Fogera Hotel The restaurant at the Fogera looked empty and unwelcoming when we went there, and no-one we spoke to recommended it. Instead, we went across to the Mini Fogera opposite.
Four Sisters justifies its reputation – once we found it – the map is somewhat misleading. Tej served with the meal was an added bonus. Prices at US$3-6 aren’t as expensive as locals make out, though drinks are higher than average.
Sofa Juice doesn’t serve pizzas; instead try a huge slice of cake or a pastry with your juice!
Page 223 Central Gondar There’s a beautiful 400-year-old ficus tree in front of the castle, which as you might expect has all sorts of legends attached! The area around it, effectively an oversize roundabout, was being ‘beautified’ when we were there, with arches, paths through the gardens, and posh new toilets nearing completion. In the centre of the Piazza is a gleaming new statue of Emperor Tewodros, which I think was erected in 2012.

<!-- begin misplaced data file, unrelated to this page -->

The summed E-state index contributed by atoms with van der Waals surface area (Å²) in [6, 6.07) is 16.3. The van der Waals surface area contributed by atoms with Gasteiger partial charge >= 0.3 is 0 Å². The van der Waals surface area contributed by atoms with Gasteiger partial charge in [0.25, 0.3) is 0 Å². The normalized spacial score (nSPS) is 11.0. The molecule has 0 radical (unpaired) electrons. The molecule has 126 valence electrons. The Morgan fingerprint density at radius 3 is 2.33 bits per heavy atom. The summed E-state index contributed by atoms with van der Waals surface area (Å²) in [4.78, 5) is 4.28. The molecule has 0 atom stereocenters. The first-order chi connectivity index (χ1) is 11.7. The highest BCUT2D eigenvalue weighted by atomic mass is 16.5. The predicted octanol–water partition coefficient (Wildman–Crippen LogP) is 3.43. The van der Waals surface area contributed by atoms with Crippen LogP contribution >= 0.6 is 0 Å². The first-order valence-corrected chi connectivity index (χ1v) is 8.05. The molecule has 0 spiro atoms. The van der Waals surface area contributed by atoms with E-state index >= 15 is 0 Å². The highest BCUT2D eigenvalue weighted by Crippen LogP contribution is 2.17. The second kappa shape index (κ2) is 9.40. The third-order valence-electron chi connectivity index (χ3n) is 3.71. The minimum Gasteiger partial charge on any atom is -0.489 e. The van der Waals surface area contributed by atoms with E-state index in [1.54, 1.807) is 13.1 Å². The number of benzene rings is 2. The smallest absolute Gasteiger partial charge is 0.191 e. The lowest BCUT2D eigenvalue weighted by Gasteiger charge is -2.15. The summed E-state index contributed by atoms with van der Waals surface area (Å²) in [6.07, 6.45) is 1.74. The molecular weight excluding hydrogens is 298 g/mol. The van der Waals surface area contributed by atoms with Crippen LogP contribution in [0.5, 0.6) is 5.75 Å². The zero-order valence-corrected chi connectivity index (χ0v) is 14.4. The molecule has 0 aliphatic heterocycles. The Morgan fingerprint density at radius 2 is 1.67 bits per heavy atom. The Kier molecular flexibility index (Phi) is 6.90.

Page 224 Fasil Ghebbi Guide fees are US$5 (100 birr) for 1-3 people, or US$7.50/150 birr for 4+. We didn’t see any connecting tunnels – though they could of course be there. Only the first floor of Fasilides’ castle is open to the public.
Bakafa’s banqueting hall was – according to our guide – used as a bunker by the Italians, who concreted it to withstand bombing from the British. Or not, of course!
Mentewab’s Castle has been closed for a couple of years for structural reasons, and there is no longer a gift shop at the castle.